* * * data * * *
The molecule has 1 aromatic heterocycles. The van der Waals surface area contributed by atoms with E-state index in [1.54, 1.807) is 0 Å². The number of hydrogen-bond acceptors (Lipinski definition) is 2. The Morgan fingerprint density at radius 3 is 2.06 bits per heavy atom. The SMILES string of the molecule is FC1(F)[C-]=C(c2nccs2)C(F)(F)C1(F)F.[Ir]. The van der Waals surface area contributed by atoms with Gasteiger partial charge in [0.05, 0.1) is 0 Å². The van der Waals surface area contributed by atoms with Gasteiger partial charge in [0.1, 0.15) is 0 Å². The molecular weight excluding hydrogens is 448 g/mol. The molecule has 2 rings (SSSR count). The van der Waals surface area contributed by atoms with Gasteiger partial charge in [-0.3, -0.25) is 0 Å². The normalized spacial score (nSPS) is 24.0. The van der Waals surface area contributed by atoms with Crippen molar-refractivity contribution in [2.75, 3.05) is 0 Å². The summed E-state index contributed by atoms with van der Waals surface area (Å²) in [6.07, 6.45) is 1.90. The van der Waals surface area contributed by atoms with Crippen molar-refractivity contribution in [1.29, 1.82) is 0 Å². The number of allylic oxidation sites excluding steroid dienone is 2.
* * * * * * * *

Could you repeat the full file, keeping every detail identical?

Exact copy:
The molecule has 1 aromatic heterocycles. The van der Waals surface area contributed by atoms with E-state index in [1.54, 1.807) is 0 Å². The number of hydrogen-bond acceptors (Lipinski definition) is 2. The Morgan fingerprint density at radius 3 is 2.06 bits per heavy atom. The SMILES string of the molecule is FC1(F)[C-]=C(c2nccs2)C(F)(F)C1(F)F.[Ir]. The van der Waals surface area contributed by atoms with Gasteiger partial charge in [0.05, 0.1) is 0 Å². The van der Waals surface area contributed by atoms with Gasteiger partial charge in [0.1, 0.15) is 0 Å². The molecular weight excluding hydrogens is 448 g/mol. The molecule has 2 rings (SSSR count). The van der Waals surface area contributed by atoms with Gasteiger partial charge in [-0.3, -0.25) is 0 Å². The normalized spacial score (nSPS) is 24.0. The van der Waals surface area contributed by atoms with Crippen molar-refractivity contribution in [2.75, 3.05) is 0 Å². The summed E-state index contributed by atoms with van der Waals surface area (Å²) in [6.07, 6.45) is 1.90. The van der Waals surface area contributed by atoms with Crippen molar-refractivity contribution in [1.29, 1.82) is 0 Å². The number of allylic oxidation sites excluding steroid dienone is 2.